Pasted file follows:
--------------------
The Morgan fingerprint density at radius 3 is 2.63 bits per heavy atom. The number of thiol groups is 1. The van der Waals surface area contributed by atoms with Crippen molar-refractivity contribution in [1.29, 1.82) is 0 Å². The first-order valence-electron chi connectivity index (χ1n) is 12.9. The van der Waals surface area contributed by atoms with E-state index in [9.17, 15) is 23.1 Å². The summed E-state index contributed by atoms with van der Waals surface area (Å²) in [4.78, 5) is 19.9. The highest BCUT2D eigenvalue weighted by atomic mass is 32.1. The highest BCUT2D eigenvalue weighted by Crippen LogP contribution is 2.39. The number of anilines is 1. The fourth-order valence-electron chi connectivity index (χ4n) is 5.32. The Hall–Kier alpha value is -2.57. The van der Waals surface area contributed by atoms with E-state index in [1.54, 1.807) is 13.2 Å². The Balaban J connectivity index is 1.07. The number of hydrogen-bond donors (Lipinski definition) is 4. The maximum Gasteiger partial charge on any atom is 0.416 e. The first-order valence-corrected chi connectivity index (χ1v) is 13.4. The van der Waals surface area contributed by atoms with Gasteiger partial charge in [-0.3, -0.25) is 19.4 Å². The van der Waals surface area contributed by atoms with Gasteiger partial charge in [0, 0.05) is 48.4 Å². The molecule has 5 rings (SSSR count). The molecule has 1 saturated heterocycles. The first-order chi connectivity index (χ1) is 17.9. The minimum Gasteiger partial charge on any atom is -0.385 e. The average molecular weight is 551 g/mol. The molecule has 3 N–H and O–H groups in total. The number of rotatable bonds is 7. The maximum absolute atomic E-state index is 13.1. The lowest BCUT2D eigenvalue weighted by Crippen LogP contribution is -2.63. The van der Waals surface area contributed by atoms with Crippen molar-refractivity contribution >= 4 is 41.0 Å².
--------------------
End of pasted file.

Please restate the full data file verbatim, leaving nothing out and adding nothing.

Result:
The Morgan fingerprint density at radius 3 is 2.63 bits per heavy atom. The number of thiol groups is 1. The van der Waals surface area contributed by atoms with Crippen molar-refractivity contribution in [1.29, 1.82) is 0 Å². The first-order valence-electron chi connectivity index (χ1n) is 12.9. The van der Waals surface area contributed by atoms with E-state index in [9.17, 15) is 23.1 Å². The summed E-state index contributed by atoms with van der Waals surface area (Å²) in [4.78, 5) is 19.9. The highest BCUT2D eigenvalue weighted by atomic mass is 32.1. The highest BCUT2D eigenvalue weighted by Crippen LogP contribution is 2.39. The number of anilines is 1. The fourth-order valence-electron chi connectivity index (χ4n) is 5.32. The Hall–Kier alpha value is -2.57. The van der Waals surface area contributed by atoms with E-state index in [1.54, 1.807) is 13.2 Å². The Balaban J connectivity index is 1.07. The number of hydrogen-bond donors (Lipinski definition) is 4. The maximum Gasteiger partial charge on any atom is 0.416 e. The first-order valence-corrected chi connectivity index (χ1v) is 13.4. The van der Waals surface area contributed by atoms with Gasteiger partial charge in [-0.3, -0.25) is 19.4 Å². The van der Waals surface area contributed by atoms with Gasteiger partial charge in [0, 0.05) is 48.4 Å². The molecule has 5 rings (SSSR count). The molecule has 1 saturated heterocycles. The first-order chi connectivity index (χ1) is 17.9. The minimum Gasteiger partial charge on any atom is -0.385 e. The average molecular weight is 551 g/mol. The molecule has 3 N–H and O–H groups in total. The number of rotatable bonds is 7. The maximum absolute atomic E-state index is 13.1. The lowest BCUT2D eigenvalue weighted by Crippen LogP contribution is -2.63. The van der Waals surface area contributed by atoms with Crippen molar-refractivity contribution >= 4 is 41.0 Å².